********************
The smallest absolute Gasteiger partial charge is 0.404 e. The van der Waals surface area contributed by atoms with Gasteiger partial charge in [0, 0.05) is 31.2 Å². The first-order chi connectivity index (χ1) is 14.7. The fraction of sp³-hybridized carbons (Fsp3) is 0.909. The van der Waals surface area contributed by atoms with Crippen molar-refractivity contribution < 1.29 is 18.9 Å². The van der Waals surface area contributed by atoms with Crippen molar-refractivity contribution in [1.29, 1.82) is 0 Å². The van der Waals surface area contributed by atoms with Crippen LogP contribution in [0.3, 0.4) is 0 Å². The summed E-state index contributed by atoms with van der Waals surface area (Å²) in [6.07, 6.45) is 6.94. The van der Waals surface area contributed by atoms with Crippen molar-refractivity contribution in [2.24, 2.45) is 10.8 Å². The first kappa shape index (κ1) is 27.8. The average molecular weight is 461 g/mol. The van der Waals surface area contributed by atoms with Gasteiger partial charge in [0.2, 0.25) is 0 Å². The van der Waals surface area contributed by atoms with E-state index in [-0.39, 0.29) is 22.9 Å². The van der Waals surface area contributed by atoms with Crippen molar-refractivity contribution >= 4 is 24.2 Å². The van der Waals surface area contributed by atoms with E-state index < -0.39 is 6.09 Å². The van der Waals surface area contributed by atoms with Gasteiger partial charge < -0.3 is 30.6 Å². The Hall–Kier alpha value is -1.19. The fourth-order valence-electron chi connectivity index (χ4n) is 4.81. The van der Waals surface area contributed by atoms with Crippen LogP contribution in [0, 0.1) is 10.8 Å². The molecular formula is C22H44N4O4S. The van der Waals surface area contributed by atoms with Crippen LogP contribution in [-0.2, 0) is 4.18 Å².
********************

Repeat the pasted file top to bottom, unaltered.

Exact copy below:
The smallest absolute Gasteiger partial charge is 0.404 e. The van der Waals surface area contributed by atoms with Gasteiger partial charge in [0, 0.05) is 31.2 Å². The first-order chi connectivity index (χ1) is 14.7. The fraction of sp³-hybridized carbons (Fsp3) is 0.909. The van der Waals surface area contributed by atoms with Crippen molar-refractivity contribution < 1.29 is 18.9 Å². The van der Waals surface area contributed by atoms with Crippen molar-refractivity contribution in [1.29, 1.82) is 0 Å². The van der Waals surface area contributed by atoms with Crippen LogP contribution in [0.3, 0.4) is 0 Å². The summed E-state index contributed by atoms with van der Waals surface area (Å²) in [6.07, 6.45) is 6.94. The van der Waals surface area contributed by atoms with Crippen molar-refractivity contribution in [2.24, 2.45) is 10.8 Å². The first kappa shape index (κ1) is 27.8. The average molecular weight is 461 g/mol. The van der Waals surface area contributed by atoms with Gasteiger partial charge in [0.2, 0.25) is 0 Å². The van der Waals surface area contributed by atoms with E-state index in [-0.39, 0.29) is 22.9 Å². The van der Waals surface area contributed by atoms with Crippen molar-refractivity contribution >= 4 is 24.2 Å². The van der Waals surface area contributed by atoms with E-state index < -0.39 is 6.09 Å². The van der Waals surface area contributed by atoms with Gasteiger partial charge < -0.3 is 30.6 Å². The Hall–Kier alpha value is -1.19. The fourth-order valence-electron chi connectivity index (χ4n) is 4.81. The van der Waals surface area contributed by atoms with Crippen LogP contribution in [0, 0.1) is 10.8 Å². The molecular formula is C22H44N4O4S. The van der Waals surface area contributed by atoms with Crippen LogP contribution in [-0.2, 0) is 4.18 Å².